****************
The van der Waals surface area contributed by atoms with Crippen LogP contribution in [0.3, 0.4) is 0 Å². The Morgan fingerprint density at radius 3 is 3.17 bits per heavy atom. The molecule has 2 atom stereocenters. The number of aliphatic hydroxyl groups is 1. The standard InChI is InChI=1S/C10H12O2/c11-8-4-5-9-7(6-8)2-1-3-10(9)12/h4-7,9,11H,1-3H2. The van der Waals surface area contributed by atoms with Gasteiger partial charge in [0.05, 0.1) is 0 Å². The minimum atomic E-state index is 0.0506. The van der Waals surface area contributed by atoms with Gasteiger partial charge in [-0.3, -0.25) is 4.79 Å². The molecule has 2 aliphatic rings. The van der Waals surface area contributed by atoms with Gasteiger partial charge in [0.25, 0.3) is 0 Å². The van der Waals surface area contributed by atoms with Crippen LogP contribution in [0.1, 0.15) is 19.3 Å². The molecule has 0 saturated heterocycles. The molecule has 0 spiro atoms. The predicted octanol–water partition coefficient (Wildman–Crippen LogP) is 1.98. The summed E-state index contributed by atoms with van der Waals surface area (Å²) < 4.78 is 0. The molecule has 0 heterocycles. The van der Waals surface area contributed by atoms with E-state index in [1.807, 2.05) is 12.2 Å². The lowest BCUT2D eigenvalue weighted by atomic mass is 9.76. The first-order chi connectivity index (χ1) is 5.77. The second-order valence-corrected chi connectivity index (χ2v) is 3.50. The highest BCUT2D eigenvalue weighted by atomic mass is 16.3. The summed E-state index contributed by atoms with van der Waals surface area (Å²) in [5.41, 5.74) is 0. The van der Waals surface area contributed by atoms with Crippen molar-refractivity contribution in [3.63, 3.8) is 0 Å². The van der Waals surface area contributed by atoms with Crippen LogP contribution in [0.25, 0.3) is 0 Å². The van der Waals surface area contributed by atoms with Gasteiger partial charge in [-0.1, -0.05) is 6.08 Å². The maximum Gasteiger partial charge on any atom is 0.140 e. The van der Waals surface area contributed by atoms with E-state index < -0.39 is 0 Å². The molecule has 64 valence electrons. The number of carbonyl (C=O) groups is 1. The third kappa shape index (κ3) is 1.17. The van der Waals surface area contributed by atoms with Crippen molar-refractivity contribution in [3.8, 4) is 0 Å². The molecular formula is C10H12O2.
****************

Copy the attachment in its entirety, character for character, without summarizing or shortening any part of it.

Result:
The van der Waals surface area contributed by atoms with Crippen LogP contribution in [0.3, 0.4) is 0 Å². The Morgan fingerprint density at radius 3 is 3.17 bits per heavy atom. The molecule has 2 atom stereocenters. The number of aliphatic hydroxyl groups is 1. The standard InChI is InChI=1S/C10H12O2/c11-8-4-5-9-7(6-8)2-1-3-10(9)12/h4-7,9,11H,1-3H2. The van der Waals surface area contributed by atoms with Gasteiger partial charge in [0.05, 0.1) is 0 Å². The minimum atomic E-state index is 0.0506. The van der Waals surface area contributed by atoms with Gasteiger partial charge in [-0.3, -0.25) is 4.79 Å². The molecule has 2 aliphatic rings. The van der Waals surface area contributed by atoms with Gasteiger partial charge in [0.25, 0.3) is 0 Å². The van der Waals surface area contributed by atoms with Crippen LogP contribution in [0.1, 0.15) is 19.3 Å². The molecule has 0 saturated heterocycles. The molecule has 0 spiro atoms. The predicted octanol–water partition coefficient (Wildman–Crippen LogP) is 1.98. The summed E-state index contributed by atoms with van der Waals surface area (Å²) < 4.78 is 0. The molecule has 0 heterocycles. The van der Waals surface area contributed by atoms with E-state index in [1.807, 2.05) is 12.2 Å². The lowest BCUT2D eigenvalue weighted by atomic mass is 9.76. The first-order chi connectivity index (χ1) is 5.77. The second-order valence-corrected chi connectivity index (χ2v) is 3.50. The highest BCUT2D eigenvalue weighted by atomic mass is 16.3. The summed E-state index contributed by atoms with van der Waals surface area (Å²) in [5.41, 5.74) is 0. The van der Waals surface area contributed by atoms with Crippen molar-refractivity contribution in [3.63, 3.8) is 0 Å². The van der Waals surface area contributed by atoms with Crippen LogP contribution in [0.25, 0.3) is 0 Å². The van der Waals surface area contributed by atoms with Gasteiger partial charge in [-0.1, -0.05) is 6.08 Å². The maximum Gasteiger partial charge on any atom is 0.140 e. The van der Waals surface area contributed by atoms with E-state index < -0.39 is 0 Å². The molecule has 64 valence electrons. The number of carbonyl (C=O) groups is 1. The third kappa shape index (κ3) is 1.17. The van der Waals surface area contributed by atoms with Crippen molar-refractivity contribution in [3.8, 4) is 0 Å². The molecular formula is C10H12O2.